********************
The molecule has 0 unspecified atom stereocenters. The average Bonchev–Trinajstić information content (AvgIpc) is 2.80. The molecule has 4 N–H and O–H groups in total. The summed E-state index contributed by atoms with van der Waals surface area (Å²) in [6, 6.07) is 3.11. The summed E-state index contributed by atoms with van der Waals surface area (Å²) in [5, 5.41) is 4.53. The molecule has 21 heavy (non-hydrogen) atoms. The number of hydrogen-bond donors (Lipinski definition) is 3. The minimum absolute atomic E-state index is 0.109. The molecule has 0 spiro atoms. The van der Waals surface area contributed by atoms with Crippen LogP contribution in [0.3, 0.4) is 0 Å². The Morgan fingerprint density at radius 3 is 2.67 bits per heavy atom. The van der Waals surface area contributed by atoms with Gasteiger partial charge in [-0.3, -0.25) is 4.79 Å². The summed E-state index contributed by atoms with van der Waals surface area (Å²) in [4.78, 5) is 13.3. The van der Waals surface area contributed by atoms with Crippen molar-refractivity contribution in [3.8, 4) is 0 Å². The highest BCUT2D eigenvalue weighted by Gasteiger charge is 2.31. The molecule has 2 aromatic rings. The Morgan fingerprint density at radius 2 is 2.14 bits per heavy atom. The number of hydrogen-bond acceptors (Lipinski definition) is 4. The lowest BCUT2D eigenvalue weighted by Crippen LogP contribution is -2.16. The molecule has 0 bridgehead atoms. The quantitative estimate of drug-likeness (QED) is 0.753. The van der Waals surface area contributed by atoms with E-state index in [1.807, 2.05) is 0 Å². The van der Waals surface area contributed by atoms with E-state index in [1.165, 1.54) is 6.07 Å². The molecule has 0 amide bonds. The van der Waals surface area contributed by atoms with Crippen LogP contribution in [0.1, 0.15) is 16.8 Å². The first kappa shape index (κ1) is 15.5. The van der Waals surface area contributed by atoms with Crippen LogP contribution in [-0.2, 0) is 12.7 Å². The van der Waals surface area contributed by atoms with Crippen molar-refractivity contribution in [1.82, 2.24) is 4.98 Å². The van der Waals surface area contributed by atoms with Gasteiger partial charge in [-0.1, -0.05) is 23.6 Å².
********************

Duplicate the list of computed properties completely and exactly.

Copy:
The molecule has 0 unspecified atom stereocenters. The average Bonchev–Trinajstić information content (AvgIpc) is 2.80. The molecule has 4 N–H and O–H groups in total. The summed E-state index contributed by atoms with van der Waals surface area (Å²) in [6, 6.07) is 3.11. The summed E-state index contributed by atoms with van der Waals surface area (Å²) in [5, 5.41) is 4.53. The molecule has 21 heavy (non-hydrogen) atoms. The number of hydrogen-bond donors (Lipinski definition) is 3. The minimum absolute atomic E-state index is 0.109. The molecule has 0 spiro atoms. The van der Waals surface area contributed by atoms with Crippen LogP contribution in [0.3, 0.4) is 0 Å². The Morgan fingerprint density at radius 3 is 2.67 bits per heavy atom. The van der Waals surface area contributed by atoms with Gasteiger partial charge in [-0.3, -0.25) is 4.79 Å². The summed E-state index contributed by atoms with van der Waals surface area (Å²) in [4.78, 5) is 13.3. The van der Waals surface area contributed by atoms with Crippen molar-refractivity contribution in [3.8, 4) is 0 Å². The highest BCUT2D eigenvalue weighted by Gasteiger charge is 2.31. The molecule has 2 aromatic rings. The Morgan fingerprint density at radius 2 is 2.14 bits per heavy atom. The number of hydrogen-bond acceptors (Lipinski definition) is 4. The lowest BCUT2D eigenvalue weighted by Crippen LogP contribution is -2.16. The molecule has 0 bridgehead atoms. The quantitative estimate of drug-likeness (QED) is 0.753. The van der Waals surface area contributed by atoms with E-state index in [1.807, 2.05) is 0 Å². The van der Waals surface area contributed by atoms with E-state index in [1.165, 1.54) is 6.07 Å². The molecule has 0 amide bonds. The van der Waals surface area contributed by atoms with Crippen LogP contribution in [0.1, 0.15) is 16.8 Å². The first kappa shape index (κ1) is 15.5. The van der Waals surface area contributed by atoms with Crippen LogP contribution in [-0.2, 0) is 12.7 Å². The van der Waals surface area contributed by atoms with Crippen molar-refractivity contribution in [1.82, 2.24) is 4.98 Å². The van der Waals surface area contributed by atoms with Gasteiger partial charge in [-0.1, -0.05) is 23.6 Å².